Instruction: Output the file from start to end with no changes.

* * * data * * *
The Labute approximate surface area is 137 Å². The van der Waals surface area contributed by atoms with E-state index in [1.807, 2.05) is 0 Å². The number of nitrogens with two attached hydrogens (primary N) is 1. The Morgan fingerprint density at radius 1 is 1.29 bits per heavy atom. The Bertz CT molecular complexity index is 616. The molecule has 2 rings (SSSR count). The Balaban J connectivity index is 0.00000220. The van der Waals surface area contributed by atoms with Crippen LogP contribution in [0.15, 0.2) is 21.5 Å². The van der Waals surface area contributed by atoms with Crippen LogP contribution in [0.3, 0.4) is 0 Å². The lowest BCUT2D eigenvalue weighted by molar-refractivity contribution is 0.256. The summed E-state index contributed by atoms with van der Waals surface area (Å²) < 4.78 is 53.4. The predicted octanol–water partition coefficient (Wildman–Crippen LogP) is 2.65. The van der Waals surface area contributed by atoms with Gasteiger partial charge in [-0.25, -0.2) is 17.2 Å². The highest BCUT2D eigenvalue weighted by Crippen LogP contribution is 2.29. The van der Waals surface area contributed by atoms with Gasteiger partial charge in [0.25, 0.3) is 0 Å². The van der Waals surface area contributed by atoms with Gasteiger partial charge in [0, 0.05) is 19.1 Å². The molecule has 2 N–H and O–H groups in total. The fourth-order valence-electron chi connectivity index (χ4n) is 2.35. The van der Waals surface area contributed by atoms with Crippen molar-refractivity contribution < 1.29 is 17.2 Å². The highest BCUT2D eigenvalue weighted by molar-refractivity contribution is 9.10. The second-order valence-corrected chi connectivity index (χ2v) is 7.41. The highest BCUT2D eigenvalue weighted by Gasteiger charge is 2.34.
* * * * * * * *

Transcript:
The Labute approximate surface area is 137 Å². The van der Waals surface area contributed by atoms with E-state index in [1.807, 2.05) is 0 Å². The number of nitrogens with two attached hydrogens (primary N) is 1. The Morgan fingerprint density at radius 1 is 1.29 bits per heavy atom. The Bertz CT molecular complexity index is 616. The molecule has 2 rings (SSSR count). The Balaban J connectivity index is 0.00000220. The van der Waals surface area contributed by atoms with Crippen LogP contribution in [0.15, 0.2) is 21.5 Å². The van der Waals surface area contributed by atoms with Crippen LogP contribution in [0.3, 0.4) is 0 Å². The lowest BCUT2D eigenvalue weighted by molar-refractivity contribution is 0.256. The summed E-state index contributed by atoms with van der Waals surface area (Å²) < 4.78 is 53.4. The predicted octanol–water partition coefficient (Wildman–Crippen LogP) is 2.65. The van der Waals surface area contributed by atoms with Gasteiger partial charge in [-0.25, -0.2) is 17.2 Å². The highest BCUT2D eigenvalue weighted by Crippen LogP contribution is 2.29. The van der Waals surface area contributed by atoms with Gasteiger partial charge in [0.25, 0.3) is 0 Å². The van der Waals surface area contributed by atoms with Gasteiger partial charge in [0, 0.05) is 19.1 Å². The molecule has 2 N–H and O–H groups in total. The fourth-order valence-electron chi connectivity index (χ4n) is 2.35. The van der Waals surface area contributed by atoms with Crippen molar-refractivity contribution < 1.29 is 17.2 Å². The highest BCUT2D eigenvalue weighted by molar-refractivity contribution is 9.10. The second-order valence-corrected chi connectivity index (χ2v) is 7.41. The highest BCUT2D eigenvalue weighted by Gasteiger charge is 2.34.